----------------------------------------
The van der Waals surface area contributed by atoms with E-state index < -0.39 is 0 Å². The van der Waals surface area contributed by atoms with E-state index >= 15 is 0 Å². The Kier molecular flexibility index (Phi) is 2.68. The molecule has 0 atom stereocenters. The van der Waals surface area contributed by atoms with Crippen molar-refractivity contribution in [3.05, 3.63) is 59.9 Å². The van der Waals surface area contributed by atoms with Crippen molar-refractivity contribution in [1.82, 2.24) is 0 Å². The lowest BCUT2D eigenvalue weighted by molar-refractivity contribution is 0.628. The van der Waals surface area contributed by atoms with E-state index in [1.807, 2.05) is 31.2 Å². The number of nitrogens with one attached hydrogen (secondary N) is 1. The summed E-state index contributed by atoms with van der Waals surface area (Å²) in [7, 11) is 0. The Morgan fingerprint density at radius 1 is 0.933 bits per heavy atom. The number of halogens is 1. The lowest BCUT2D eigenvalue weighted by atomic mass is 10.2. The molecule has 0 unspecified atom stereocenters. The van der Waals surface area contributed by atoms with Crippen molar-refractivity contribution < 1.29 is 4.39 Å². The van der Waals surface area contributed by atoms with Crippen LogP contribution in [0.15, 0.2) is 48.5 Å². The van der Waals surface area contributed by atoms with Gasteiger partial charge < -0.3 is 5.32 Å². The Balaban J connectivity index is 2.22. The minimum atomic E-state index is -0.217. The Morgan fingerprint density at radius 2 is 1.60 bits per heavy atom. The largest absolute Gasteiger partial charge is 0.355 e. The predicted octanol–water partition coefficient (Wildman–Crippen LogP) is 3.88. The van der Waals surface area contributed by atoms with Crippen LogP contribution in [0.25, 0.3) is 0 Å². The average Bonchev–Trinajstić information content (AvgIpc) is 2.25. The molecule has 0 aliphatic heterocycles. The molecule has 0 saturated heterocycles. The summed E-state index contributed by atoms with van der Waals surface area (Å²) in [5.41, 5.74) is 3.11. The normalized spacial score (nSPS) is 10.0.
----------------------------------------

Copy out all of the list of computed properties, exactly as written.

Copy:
The van der Waals surface area contributed by atoms with E-state index < -0.39 is 0 Å². The van der Waals surface area contributed by atoms with E-state index >= 15 is 0 Å². The Kier molecular flexibility index (Phi) is 2.68. The molecule has 0 atom stereocenters. The van der Waals surface area contributed by atoms with Crippen molar-refractivity contribution in [3.05, 3.63) is 59.9 Å². The van der Waals surface area contributed by atoms with Crippen molar-refractivity contribution in [1.82, 2.24) is 0 Å². The lowest BCUT2D eigenvalue weighted by molar-refractivity contribution is 0.628. The van der Waals surface area contributed by atoms with E-state index in [1.807, 2.05) is 31.2 Å². The number of nitrogens with one attached hydrogen (secondary N) is 1. The summed E-state index contributed by atoms with van der Waals surface area (Å²) in [7, 11) is 0. The Morgan fingerprint density at radius 1 is 0.933 bits per heavy atom. The number of halogens is 1. The lowest BCUT2D eigenvalue weighted by atomic mass is 10.2. The molecule has 0 unspecified atom stereocenters. The van der Waals surface area contributed by atoms with Crippen molar-refractivity contribution < 1.29 is 4.39 Å². The van der Waals surface area contributed by atoms with Crippen LogP contribution in [0.15, 0.2) is 48.5 Å². The van der Waals surface area contributed by atoms with Gasteiger partial charge < -0.3 is 5.32 Å². The Balaban J connectivity index is 2.22. The minimum atomic E-state index is -0.217. The Morgan fingerprint density at radius 2 is 1.60 bits per heavy atom. The largest absolute Gasteiger partial charge is 0.355 e. The predicted octanol–water partition coefficient (Wildman–Crippen LogP) is 3.88. The van der Waals surface area contributed by atoms with Crippen LogP contribution in [0.25, 0.3) is 0 Å². The average Bonchev–Trinajstić information content (AvgIpc) is 2.25. The molecule has 0 aliphatic heterocycles. The molecule has 0 saturated heterocycles. The summed E-state index contributed by atoms with van der Waals surface area (Å²) in [5.41, 5.74) is 3.11. The normalized spacial score (nSPS) is 10.0.